SBA management generally agreed with the report’s findings and noted that, in anticipation of the increased loan transactions under the Recovery Act, the Agency took a disciplined approach to developing staffing estimates to forecast staff capacity needs and recruited staff with previous lending experience and expertise that would be able to process loans faster than less experienced new hires. Additionally, management noted that they will continue to actively monitor 504 program performance in light of increases in SBA-approved loans.
Colorado Business Owner Pleads Guilty.
On November 6, 2009, the part owner of a Cortez, Colorado construction company pled guilty to one count of submitting a false loan application. In order to receive two SBA-guaranteed loans totaling $1.35 million, he hid his criminal history. Criminal history records showed that he pled guilty to embezzling over $115,000 from a New Mexico industry group while serving as its Executive Director, and he also pled guilty to a third-degree assault charge in 1994. The total estimated loss on the two loans is $970,000. This case was initiated based on a referral from the Federal Bureau of Investigation (FBI) and the OIG is conducting this investigation jointly with the FBI.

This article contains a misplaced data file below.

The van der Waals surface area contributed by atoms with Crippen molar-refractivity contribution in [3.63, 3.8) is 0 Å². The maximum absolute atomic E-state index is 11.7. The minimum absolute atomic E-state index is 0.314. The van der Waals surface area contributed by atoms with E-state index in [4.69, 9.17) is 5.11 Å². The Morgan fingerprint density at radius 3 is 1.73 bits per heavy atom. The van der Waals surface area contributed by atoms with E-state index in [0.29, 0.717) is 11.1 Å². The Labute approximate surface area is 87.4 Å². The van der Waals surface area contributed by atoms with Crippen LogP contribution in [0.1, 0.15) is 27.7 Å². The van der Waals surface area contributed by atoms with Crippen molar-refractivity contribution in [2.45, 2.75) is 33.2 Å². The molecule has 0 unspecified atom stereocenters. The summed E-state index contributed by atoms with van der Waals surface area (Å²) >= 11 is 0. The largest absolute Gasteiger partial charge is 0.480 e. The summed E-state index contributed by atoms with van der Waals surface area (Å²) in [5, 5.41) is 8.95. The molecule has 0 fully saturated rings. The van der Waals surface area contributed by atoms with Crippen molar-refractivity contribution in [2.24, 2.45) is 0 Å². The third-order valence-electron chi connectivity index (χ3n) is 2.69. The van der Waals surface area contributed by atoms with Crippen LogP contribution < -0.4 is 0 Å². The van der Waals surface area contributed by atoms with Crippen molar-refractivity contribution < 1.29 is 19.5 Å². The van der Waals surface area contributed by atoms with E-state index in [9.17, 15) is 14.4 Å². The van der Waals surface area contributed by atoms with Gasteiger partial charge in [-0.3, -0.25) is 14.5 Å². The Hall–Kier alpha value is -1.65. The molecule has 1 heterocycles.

Maryland Business Owner Pleads Guilty.
On November 10, 2009, the owner of a restaurant supply company in Cambridge, Maryland, pled guilty to one count of conspiracy. The investigation disclosed that, in March 2007, she entered into an agreement with the owner of a Lusby, Maryland restaurant to perform construction/renovation work and provide equipment at a cost of $145,000. It is alleged that the restaurant owner subsequently asked the supply company owner to falsely represent the total cost of the project to be $295,000 and, in support of the restaurant owner’s loan application, to submit a copy of the false contract to an SBA lender. The restaurant owner then obtained a 75 percent SBA-guaranteed loan in the amount of $417,000. After the owner of the equipment supply company received the initial disbursement from the loan proceeds, she rebated $97,000 back to the restaurant owner, who has also been charged in this case.